In most of the developed world today, as well as a fair swath of middle-income and developing countries, you can walk into any government post office and after posting a letter or buying stamps, also deposit money into a savings account that is safe, secure, fully insured, and most of all, free.
“Postal banking” is a phenomenon that most Americans today don’t recognize, but in much of the world, it’s almost the definition of mundane. In the UK, Germany, Japan, South Africa, Korea, India, the Netherlands, China and France, just to name a few, the national postal system also offers basic financial services. Depending on the country, these range from no-frills savings accounts to checking and bill-paying services, to more sophisticated stuff like small loans, money transfer and forms of insurance.
Postal banking is an old idea whose utility for America has returned. We should bring it back, updated for the 21st century. It represents a big solution to two major problems Americans face today: first, and most importantly, low-income communities are seriously “underbanked.” The FDIC finds that over a quarter of Americans either have no access to the banking system or must obtain financial products outside of it (ex. payday loans). Second, the U.S. Postal Service has been teetering on the edge of crisis for years, as legal strictures imposed by Congress starve it of funds and the overall volume of mail decreases. Postal banking would go a long way to restoring its stability.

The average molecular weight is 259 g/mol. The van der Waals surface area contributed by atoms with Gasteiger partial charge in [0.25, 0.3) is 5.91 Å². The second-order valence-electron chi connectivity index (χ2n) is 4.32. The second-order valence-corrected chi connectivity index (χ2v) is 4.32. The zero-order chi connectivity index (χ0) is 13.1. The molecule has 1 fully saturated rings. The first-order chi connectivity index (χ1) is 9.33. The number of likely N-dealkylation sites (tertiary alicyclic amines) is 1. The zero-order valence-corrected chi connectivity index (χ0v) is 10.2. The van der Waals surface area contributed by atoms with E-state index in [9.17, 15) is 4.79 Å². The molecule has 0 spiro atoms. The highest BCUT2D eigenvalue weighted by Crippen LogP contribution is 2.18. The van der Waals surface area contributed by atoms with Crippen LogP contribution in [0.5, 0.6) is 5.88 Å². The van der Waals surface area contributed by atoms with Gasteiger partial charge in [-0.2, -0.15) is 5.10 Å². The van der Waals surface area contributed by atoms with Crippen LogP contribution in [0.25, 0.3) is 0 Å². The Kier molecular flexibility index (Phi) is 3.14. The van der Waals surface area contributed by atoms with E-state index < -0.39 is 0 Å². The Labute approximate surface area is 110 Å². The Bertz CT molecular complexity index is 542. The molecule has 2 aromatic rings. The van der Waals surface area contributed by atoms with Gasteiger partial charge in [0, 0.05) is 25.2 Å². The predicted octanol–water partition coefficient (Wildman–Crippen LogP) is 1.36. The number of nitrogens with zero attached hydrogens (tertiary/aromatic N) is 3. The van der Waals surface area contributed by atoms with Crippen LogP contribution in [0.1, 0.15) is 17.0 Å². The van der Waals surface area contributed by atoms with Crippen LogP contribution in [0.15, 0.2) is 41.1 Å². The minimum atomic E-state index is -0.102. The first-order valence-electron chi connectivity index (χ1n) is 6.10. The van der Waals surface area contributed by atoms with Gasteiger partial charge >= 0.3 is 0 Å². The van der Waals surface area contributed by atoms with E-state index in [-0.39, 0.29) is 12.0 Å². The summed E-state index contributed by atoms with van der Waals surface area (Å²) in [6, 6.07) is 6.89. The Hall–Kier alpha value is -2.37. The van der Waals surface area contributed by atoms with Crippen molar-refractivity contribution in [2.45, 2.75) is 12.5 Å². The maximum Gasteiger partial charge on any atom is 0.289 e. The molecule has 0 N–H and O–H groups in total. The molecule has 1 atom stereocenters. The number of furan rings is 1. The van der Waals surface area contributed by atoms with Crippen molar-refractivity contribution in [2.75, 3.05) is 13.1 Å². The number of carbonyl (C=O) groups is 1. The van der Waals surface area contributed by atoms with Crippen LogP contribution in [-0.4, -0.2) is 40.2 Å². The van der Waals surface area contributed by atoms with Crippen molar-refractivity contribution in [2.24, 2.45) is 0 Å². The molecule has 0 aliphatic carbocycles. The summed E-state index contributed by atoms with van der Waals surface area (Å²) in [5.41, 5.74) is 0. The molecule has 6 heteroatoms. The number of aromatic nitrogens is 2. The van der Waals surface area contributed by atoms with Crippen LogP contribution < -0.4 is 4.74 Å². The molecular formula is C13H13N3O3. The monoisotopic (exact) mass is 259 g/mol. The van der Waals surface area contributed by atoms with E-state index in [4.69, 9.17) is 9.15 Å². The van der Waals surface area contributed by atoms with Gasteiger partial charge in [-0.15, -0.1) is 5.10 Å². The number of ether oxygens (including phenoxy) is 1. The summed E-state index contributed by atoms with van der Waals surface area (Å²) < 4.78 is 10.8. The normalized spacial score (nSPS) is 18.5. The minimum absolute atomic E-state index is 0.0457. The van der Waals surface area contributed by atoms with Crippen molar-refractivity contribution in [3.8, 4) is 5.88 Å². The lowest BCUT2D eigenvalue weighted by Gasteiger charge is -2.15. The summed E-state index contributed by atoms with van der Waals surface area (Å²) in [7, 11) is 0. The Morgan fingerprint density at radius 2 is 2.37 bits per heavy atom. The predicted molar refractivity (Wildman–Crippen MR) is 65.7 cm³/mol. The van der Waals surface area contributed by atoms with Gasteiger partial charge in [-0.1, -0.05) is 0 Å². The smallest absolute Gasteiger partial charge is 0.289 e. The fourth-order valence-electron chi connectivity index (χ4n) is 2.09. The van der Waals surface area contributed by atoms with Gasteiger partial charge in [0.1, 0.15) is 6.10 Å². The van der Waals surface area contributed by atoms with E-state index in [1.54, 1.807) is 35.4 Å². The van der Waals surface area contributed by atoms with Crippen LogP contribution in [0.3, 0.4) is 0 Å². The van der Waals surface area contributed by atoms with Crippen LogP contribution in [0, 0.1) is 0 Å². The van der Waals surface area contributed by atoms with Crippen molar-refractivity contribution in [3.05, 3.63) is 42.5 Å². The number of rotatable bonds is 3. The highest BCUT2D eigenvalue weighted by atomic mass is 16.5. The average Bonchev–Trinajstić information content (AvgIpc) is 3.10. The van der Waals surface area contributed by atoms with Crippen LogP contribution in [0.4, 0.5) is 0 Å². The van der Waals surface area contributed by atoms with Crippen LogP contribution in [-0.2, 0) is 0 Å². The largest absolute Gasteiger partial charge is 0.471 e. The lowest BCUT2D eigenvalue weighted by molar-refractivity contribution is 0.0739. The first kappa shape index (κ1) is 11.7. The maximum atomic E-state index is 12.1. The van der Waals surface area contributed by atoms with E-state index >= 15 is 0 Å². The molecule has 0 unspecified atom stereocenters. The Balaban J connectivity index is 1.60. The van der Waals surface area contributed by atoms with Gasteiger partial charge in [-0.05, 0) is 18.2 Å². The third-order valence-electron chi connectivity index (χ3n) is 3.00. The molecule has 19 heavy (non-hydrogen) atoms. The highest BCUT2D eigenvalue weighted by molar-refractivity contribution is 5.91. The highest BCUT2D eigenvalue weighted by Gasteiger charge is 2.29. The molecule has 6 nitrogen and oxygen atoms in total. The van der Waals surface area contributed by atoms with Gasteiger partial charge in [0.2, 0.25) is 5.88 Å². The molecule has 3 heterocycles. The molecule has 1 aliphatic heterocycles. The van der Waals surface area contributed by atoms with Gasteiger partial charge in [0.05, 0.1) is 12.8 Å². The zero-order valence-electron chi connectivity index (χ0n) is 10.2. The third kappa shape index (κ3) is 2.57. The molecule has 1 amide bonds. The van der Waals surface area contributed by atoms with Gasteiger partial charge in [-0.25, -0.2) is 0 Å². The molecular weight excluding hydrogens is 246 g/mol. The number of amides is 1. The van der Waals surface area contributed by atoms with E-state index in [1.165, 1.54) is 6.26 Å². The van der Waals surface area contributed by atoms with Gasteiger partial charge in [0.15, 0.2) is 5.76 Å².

With large swaths of low-income Americans feeling shut out of the economic growth story happening in much of the country, reviving postal banking should be one part of any progressive agenda to build greater economic resilience and strengthen the social safety net.